In the treasure room of Qoratepe, Sergei takes the time to tell us about the island in the middle of the Amu Darya. He says that we can see it when we go back up top. It’s in no-man’s-land but is still technically the property of Uzbekistan. The island is called “Aral Paygambar” or “Oral Payg’ambar” which translates to “Island of the Prophet.” The name comes from a mausoleum that was built on the island in the 11th or 12th century. In Islam, his name is Dhul-Kifl, and some people believe that this is Ezekiel in the Old Testament. When he died, he said he wanted his body sent down the Amu Darya and that he would be buried on whichever side of the river his body stopped. His body came to rest on the island and he was buried there. Many people think that he was buried in Iraq, but a mausoleum is there nonetheless. 

The island was set aside as a preserve in the 1960s, and in the 70s Uzbekistan worked with USAID to continue to develop the tugai riparian area. According to the “Biodiversity Assessment for the Republic of Uzbekistan'' compiled by Chemonomics International, Inc., the collaboration between the US and Uzbekistan ended due to political concerns in the area, which–not coincidentally–has done a lot to maintain the flora and fauna from human intervention. According to the same report, there are 165 different types of plants, 254 bird species, and 37 different animals on the island. According to the October 1999 edition of the Deer Specialist Group News, there was a population of about 100 head of endangered Bukhara deer on the island in the late 80s. 

Sergei mentioned that the World Wildlife Fund helped with a population of the Bukhara deer on the island in 1968. To make sure we were on the same page, he clarified, “The World Wildlife Fund, that panda.” While I believe him, I could only find that they helped release deer in the Zarafshan Nature Preserve in 2007.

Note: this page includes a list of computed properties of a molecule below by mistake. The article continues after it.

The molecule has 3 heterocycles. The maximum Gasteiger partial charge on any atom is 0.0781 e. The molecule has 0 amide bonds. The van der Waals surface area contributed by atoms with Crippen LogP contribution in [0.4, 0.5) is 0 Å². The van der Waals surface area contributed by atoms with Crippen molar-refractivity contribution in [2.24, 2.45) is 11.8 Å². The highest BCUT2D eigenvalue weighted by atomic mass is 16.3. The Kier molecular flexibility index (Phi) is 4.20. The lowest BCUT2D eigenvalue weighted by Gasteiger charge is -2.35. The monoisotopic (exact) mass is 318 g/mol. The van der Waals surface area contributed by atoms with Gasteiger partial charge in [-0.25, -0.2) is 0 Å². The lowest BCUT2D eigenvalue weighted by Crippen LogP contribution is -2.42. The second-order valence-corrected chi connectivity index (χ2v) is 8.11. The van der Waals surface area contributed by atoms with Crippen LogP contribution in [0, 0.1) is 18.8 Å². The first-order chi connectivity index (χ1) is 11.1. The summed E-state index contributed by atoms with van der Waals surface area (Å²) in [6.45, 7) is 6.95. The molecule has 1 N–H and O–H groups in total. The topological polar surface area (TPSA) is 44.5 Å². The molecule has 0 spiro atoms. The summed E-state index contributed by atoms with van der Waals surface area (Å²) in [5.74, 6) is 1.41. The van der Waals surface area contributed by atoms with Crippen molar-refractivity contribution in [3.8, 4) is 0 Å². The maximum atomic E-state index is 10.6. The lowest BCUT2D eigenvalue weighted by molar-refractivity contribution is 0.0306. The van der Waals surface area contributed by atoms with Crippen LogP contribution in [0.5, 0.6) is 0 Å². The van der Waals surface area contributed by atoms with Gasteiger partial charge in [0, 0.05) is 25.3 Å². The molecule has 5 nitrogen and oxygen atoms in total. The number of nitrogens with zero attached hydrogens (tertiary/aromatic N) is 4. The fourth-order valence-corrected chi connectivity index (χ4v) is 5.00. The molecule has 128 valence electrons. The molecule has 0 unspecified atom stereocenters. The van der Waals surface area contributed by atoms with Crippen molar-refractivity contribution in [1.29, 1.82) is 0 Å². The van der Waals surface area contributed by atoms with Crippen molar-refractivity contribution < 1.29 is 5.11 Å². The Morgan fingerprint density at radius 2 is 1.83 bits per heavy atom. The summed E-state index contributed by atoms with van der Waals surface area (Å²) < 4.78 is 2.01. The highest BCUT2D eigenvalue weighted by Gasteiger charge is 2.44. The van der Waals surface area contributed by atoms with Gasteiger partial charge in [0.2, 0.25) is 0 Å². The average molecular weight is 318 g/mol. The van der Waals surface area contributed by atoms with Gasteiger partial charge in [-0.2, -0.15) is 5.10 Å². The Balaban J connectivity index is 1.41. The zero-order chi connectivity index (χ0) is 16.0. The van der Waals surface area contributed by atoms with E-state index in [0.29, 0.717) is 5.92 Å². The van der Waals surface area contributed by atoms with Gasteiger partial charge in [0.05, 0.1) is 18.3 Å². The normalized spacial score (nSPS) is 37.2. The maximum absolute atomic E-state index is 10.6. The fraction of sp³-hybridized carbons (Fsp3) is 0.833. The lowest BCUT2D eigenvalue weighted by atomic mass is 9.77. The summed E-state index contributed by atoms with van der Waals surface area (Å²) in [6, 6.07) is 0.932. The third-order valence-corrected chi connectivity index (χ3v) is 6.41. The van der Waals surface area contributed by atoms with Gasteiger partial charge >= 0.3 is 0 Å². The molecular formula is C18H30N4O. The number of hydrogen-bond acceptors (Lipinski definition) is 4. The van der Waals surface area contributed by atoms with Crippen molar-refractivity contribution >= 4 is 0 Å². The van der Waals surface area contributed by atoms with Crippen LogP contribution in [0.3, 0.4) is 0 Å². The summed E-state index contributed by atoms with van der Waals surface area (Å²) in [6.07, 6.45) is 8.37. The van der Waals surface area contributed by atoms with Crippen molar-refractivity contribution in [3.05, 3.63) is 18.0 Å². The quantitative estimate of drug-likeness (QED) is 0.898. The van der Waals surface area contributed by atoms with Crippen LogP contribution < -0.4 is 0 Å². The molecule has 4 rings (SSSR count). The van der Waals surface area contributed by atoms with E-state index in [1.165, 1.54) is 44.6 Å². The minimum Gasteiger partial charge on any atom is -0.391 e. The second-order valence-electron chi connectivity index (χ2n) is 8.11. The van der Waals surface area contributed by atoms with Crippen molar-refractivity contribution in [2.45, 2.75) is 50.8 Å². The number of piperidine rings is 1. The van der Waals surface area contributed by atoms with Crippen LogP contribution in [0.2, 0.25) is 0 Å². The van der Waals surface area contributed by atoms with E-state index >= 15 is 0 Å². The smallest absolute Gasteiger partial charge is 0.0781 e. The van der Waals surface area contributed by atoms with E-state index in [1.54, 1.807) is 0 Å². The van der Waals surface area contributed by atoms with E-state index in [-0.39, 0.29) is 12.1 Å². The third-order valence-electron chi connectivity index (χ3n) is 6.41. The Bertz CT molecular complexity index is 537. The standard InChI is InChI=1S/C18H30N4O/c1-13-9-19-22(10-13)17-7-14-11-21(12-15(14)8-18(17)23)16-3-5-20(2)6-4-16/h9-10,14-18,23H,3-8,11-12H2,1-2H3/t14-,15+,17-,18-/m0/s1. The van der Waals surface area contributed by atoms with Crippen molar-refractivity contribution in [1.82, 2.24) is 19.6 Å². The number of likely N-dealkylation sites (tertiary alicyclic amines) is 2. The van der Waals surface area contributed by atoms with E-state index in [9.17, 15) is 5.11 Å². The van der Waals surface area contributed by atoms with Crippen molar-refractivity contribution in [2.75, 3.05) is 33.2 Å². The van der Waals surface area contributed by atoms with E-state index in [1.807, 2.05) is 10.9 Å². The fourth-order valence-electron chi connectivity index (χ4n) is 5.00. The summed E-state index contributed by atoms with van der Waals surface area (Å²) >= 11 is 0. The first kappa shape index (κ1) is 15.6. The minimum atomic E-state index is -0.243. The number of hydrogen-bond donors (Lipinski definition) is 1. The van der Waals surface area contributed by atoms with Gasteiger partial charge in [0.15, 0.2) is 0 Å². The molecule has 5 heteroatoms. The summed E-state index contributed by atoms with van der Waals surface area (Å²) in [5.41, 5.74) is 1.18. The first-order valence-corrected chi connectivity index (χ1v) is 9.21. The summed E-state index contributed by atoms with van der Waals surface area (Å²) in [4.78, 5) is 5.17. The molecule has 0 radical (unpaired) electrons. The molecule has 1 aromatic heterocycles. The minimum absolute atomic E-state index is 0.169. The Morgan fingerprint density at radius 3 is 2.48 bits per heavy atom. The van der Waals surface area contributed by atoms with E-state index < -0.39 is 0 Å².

Another interesting note, in Greenlee County, Arizona (where I normally live), there is a constant struggle with tamarisk beetles. The beetles were introduced in 2001 to control the tamarisk clogging the waterways and overtaking native species. Then, as one might have predicted with any foresight, the beetles did not just attack the tamarisk. But here, in Central Asia, tamarisk is a native plant species and it is preserved on Aral Paygambar. 

On the way up top, Sergei warned us not to take pictures of the no-man’s-land between Uzbekistan and Afghanistan. He told us that the authorities aren’t too keen on that. Sergei also took the time to talk about how much he admired the Afghan people; he said that people are not always kind when talking about them. He wanted to emphasize how intelligent and welcoming they are–in his diplomatic way, he was addressing the biases that both Americans and Uzbeks seem to have against Afghans. I hope one day to have the chance to visit, especially knowing more about the history of the area from Sergei.